T3 and T4 report monozygotic and dizygotic concordance rates for CO2-induced panic attacks and, respectively, personal history of panic disorder and spontaneous panic attacks, either sporadic or recurrent. For the pairs that were concordant for CO2-induced panic attacks, among dizygotic pairs none was concordant and none discordant for panic disorder, and none was concordant and one discordant for spontaneous panic attacks; among monozygotic pairs one was concordant and one discordant for panic disorder, and two were concordant and one was discordant for spontaneous panic attacks. Twins’ probandwise concordance rates for panic disorder and spontaneous panic attacks among those concordant for CO2-induced panic attacks were, respectively, two (67%) of three and four (80%) of five for monozygotic pairs and none and none (0%) of one for dizygotic pairs;among pairs with normal sensitivity to CO2, rates were two (67%) of three and four (100%) of four for monozygotic pairs and none (0%) of one and two (33%) of six for dizygotic pairs.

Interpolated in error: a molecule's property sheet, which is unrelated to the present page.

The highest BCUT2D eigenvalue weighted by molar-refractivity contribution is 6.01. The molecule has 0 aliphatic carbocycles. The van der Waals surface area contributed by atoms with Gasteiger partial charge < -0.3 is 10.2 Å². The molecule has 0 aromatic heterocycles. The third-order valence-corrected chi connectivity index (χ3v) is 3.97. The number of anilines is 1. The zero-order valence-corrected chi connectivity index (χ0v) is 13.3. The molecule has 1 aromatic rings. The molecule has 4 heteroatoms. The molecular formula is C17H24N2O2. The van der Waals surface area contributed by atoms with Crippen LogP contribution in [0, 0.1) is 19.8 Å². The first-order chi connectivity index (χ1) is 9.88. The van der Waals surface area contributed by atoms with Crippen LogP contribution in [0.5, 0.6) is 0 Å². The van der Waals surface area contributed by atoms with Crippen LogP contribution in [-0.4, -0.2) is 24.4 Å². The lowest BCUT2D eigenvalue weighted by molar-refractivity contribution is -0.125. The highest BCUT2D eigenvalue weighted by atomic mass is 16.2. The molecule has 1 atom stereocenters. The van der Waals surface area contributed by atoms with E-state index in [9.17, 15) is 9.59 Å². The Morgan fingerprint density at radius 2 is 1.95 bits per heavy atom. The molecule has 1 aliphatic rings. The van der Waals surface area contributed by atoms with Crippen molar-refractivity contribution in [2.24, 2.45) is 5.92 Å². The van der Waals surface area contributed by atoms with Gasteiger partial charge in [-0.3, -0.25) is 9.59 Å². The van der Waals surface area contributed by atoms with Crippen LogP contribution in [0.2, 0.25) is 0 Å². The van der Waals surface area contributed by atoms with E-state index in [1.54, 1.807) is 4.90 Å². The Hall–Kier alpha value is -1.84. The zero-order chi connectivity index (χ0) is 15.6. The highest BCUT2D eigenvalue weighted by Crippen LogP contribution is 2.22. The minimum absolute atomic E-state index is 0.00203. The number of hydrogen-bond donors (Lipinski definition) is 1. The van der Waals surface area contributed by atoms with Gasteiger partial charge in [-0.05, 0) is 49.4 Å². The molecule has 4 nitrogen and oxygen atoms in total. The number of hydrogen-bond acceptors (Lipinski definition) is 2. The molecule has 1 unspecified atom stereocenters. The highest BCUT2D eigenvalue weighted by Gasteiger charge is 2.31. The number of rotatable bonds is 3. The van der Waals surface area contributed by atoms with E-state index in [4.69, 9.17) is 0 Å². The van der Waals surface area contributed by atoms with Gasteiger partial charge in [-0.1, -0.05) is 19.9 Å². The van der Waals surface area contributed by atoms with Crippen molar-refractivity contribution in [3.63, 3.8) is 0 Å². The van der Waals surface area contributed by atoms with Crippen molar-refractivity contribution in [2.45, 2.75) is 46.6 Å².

The present study addresses the role of inherited and noninherited components in 35% CO2-induced panic attacks. The results of this study might be considered preliminary, since the sample of twins examined was not very large. Some preliminary observations should be reported.

The prevalence of panic disorder in our sample (12%) is higher than the prevalence reported for general populations R71559CEJDJHGC, possibly as the result of the way in which subjects were recruited, which probably made subjects who had anxiety symptoms more interested in participation in the study. The prevalence of sporadic panic attacks was similar to the prevalence reported for general populations R71559CEJDJHGC, R71559CEJBHIDE.